Hyper-partisanship — and the grifters who opportunistically make their fortunes on it — is a symptom, not a cause. The Limbaugh and Palin types are not capable of running a one-man popsickle stand without some willing victims to throw money at them, let alone actually create anything.

    And, BTW, hardship hasn’t really struck the vast majority of Americans yet, so expect the hyper-partisanship to continue.

  5. filistro says:

    robert.. those are good points, and it certainly hasn’t been all beer and skittles in American history. But most of the conflicts you reference were regional or territorial battles rather than straightforward partisanship.

    I’m bemused by this new total hatred between ideologies. I think the modern conflict is more dangerous because constant partisan warfare and gamesmanship in Congress makes it virtually impossible for government to function. I realize conservatives think an ideal world is one where government can’t function at all… but truth is, the rest of the world is beginning to move inexorably forward and leave America behind while the American government is mired in petty wrangling and battles for political points.

    This is no longer a world where a big country can afford to get left behind just because it would rather squabble endlessly at home than get with the program and be competitive. I think gridlock partisanship is dangerous to America’s future.

  6. GROG says:

    @fili,

    We’re living in a time where the issues of the day have never been more divisive. The left is trying to destroy things like traditional marriage. They want to build a mosque at ground zero. They passed unpopular healthcare legistlation. They have tried (and failed) to pass unpopular cap and trade legislation. They want to raise taxes during an economic downturn. They fight against illegal immigration laws. They want to “fundamentally transform American” when it doesn’t need to be transformed. Debt and deficits have never been more out of control. Regulation has never been more intrusive.

    Which ever side of these issues you’re on, people are very engaged and care a great deal about them. When people think their freedoms are being taken away along with their jobs, things become contentious.

  7. Monotreme says:

    I’ve recently read The Broken Branch by Mann and Orenstein. Even though it was written in 2006, if anything the problems described there have gotten worse.

  8. robert verdi says:

    filistro,
    although there was a regional aspect, ideology as in do we support the French or the proper interpretation of the constitution were pillars of the battle, in other words ideology was pretty important.

  9. robert verdi says:

    filistro,
    I should have added I think a lot of other countries are currently engaged in pretty fierce battles as well.

  10. Mainer says:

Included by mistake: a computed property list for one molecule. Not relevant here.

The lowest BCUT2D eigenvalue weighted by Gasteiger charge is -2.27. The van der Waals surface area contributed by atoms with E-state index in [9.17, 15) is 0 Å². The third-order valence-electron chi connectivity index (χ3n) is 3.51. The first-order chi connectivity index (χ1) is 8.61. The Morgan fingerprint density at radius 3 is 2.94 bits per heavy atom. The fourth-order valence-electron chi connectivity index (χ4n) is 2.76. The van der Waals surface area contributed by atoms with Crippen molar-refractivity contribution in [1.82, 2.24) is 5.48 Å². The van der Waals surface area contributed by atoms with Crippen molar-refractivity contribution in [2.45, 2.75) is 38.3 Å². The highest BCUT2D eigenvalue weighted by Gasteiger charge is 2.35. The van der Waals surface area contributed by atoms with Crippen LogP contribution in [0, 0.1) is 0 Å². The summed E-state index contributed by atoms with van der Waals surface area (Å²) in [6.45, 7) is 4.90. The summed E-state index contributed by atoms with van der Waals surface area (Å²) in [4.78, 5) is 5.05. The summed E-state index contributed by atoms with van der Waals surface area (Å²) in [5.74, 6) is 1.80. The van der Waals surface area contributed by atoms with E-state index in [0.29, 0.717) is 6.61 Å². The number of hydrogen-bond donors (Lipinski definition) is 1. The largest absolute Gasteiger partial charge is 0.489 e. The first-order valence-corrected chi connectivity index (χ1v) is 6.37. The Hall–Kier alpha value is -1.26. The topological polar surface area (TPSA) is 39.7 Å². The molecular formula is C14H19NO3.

Robert is right that we have had many contentious periods in this country his list could be brought forward to include the Grange movement, much of the 1930’s, McCarthism, The Vietnam war but I think the one most likely to draw parrallels would be the rise of the KKK and associated actions after WWI. I would offer this URL for some reading:

    http://www1.assumption.edu/ahc/1920s/eugenics/klan.html

    I would also offer the following from that connection as a starter. Would any one want to guess which side of this a Limbaugh or a Beck would come down on? Things ar not different in terms of passion we just have more media to helf keep it going and growing.

    Further, as we will see, the second Klan espoused all of the “mobilizing passions” Paxton identifies as characteristic of fascism:

    Feelings propel fascism more than thought does. We might call them mobilizing passions, since they function in fascist movements to recruit followers and in fascist regimes to “weld” the fascist “tribe” to its leader. The following mobilizing passions are present in fascisms, though they may sometimes be articulated only implicitly.

    1. The primacy of the group, toward which one has duties superior to every right, whether universal or individual.

    2. The belief that one’s group is a victim, a sentiment which justifies any action against the group’s enemies, internal as well as external.

    3. Dread of the group’s decadence under the corrosive effect of individualistic and cosmopolitan liberalism.

    4. Closer integration of the community within a brotherhood (fascio) whose unity and purity are forged by common conviction, if possible, or by exclusionary violence, if necessary.

    5. An enhanced sense of identity and belonging, in which the grandeur of the group reinforces individual self-esteem.

    6. Authority of natural leaders (always male) throughout society, culminating in a national chieftain who alone is capable of incarnating the group’s destiny.

    7. The beauty of violence and of will, when they are devoted to the group’s success in a Darwinian struggle.

  11. mclever says:

    GROG,

    Your perspective on what “liberals want” is very skewed. Each of your examples is hyperbole or exaggeration at best.

    Liberals aren’t trying to destroy traditional marriage. If you look at the recent survey on the subject, the conservative poor who were less-educated were the ones who didn’t believe in marriage anymore. If higher education correlates with liberal voting behavior and higher education also correlates to higher belief in marriage, then I really don’t think you can fairly accuse the liberals of trying to destroy marriage. If anything, marriage is being devalued by those who discourage education and suppress the working classes, because that (apparently) is what fosters more single parent households.